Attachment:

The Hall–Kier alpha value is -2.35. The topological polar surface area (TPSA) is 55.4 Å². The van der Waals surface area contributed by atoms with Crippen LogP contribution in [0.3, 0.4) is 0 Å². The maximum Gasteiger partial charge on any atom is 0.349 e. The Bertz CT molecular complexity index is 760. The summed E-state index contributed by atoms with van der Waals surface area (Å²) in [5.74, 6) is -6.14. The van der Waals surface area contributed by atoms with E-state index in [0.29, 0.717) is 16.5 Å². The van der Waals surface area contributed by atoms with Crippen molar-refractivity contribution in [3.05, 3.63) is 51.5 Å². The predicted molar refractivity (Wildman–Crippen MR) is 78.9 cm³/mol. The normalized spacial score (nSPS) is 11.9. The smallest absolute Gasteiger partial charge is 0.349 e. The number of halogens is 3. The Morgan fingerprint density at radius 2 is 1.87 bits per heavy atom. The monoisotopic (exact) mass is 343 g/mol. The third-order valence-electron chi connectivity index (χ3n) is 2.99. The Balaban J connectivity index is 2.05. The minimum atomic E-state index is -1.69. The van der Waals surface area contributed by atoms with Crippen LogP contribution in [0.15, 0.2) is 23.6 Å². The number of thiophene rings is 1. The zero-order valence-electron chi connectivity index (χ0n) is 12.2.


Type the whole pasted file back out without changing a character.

The Hall–Kier alpha value is -2.35. The topological polar surface area (TPSA) is 55.4 Å². The van der Waals surface area contributed by atoms with Crippen LogP contribution in [0.3, 0.4) is 0 Å². The maximum Gasteiger partial charge on any atom is 0.349 e. The Bertz CT molecular complexity index is 760. The summed E-state index contributed by atoms with van der Waals surface area (Å²) in [5.74, 6) is -6.14. The van der Waals surface area contributed by atoms with E-state index in [0.29, 0.717) is 16.5 Å². The van der Waals surface area contributed by atoms with Crippen molar-refractivity contribution in [3.05, 3.63) is 51.5 Å². The predicted molar refractivity (Wildman–Crippen MR) is 78.9 cm³/mol. The normalized spacial score (nSPS) is 11.9. The smallest absolute Gasteiger partial charge is 0.349 e. The number of halogens is 3. The Morgan fingerprint density at radius 2 is 1.87 bits per heavy atom. The monoisotopic (exact) mass is 343 g/mol. The third-order valence-electron chi connectivity index (χ3n) is 2.99. The Balaban J connectivity index is 2.05. The minimum atomic E-state index is -1.69. The van der Waals surface area contributed by atoms with Crippen LogP contribution in [0.15, 0.2) is 23.6 Å². The number of thiophene rings is 1. The zero-order valence-electron chi connectivity index (χ0n) is 12.2.